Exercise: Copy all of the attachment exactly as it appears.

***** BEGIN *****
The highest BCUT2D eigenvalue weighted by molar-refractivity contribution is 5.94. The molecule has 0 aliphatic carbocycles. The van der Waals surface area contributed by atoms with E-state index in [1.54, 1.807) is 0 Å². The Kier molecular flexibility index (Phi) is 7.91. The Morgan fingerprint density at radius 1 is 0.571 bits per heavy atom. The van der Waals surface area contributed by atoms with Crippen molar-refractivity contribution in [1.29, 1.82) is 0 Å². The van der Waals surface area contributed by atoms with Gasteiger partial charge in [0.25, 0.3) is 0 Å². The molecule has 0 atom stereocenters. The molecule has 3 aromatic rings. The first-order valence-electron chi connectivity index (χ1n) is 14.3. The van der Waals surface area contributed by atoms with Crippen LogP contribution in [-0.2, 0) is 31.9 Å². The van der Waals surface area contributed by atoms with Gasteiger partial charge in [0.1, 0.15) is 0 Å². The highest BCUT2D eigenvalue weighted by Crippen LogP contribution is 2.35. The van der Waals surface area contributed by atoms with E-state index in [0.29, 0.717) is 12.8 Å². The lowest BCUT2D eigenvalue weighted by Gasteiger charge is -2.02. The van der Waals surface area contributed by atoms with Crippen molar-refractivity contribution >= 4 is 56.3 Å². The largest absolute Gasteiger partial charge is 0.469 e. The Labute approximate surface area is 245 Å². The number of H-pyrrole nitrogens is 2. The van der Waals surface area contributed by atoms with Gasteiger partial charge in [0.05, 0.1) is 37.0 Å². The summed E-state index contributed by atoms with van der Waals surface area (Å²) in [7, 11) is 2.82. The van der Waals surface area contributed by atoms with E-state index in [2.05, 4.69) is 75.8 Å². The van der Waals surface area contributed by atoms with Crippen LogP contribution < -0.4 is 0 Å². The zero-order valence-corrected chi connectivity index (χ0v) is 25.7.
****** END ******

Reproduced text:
The highest BCUT2D eigenvalue weighted by molar-refractivity contribution is 5.94. The molecule has 0 aliphatic carbocycles. The van der Waals surface area contributed by atoms with E-state index in [1.54, 1.807) is 0 Å². The Kier molecular flexibility index (Phi) is 7.91. The Morgan fingerprint density at radius 1 is 0.571 bits per heavy atom. The van der Waals surface area contributed by atoms with Crippen molar-refractivity contribution in [1.29, 1.82) is 0 Å². The van der Waals surface area contributed by atoms with Gasteiger partial charge in [0.25, 0.3) is 0 Å². The molecule has 0 atom stereocenters. The molecule has 3 aromatic rings. The first-order valence-electron chi connectivity index (χ1n) is 14.3. The van der Waals surface area contributed by atoms with Crippen LogP contribution in [-0.2, 0) is 31.9 Å². The van der Waals surface area contributed by atoms with Gasteiger partial charge in [0.1, 0.15) is 0 Å². The highest BCUT2D eigenvalue weighted by Crippen LogP contribution is 2.35. The van der Waals surface area contributed by atoms with E-state index in [0.29, 0.717) is 12.8 Å². The lowest BCUT2D eigenvalue weighted by Gasteiger charge is -2.02. The van der Waals surface area contributed by atoms with Crippen molar-refractivity contribution >= 4 is 56.3 Å². The largest absolute Gasteiger partial charge is 0.469 e. The Labute approximate surface area is 245 Å². The number of H-pyrrole nitrogens is 2. The van der Waals surface area contributed by atoms with Gasteiger partial charge in [0.05, 0.1) is 37.0 Å². The summed E-state index contributed by atoms with van der Waals surface area (Å²) in [7, 11) is 2.82. The van der Waals surface area contributed by atoms with E-state index in [2.05, 4.69) is 75.8 Å². The van der Waals surface area contributed by atoms with Crippen LogP contribution < -0.4 is 0 Å². The zero-order valence-corrected chi connectivity index (χ0v) is 25.7.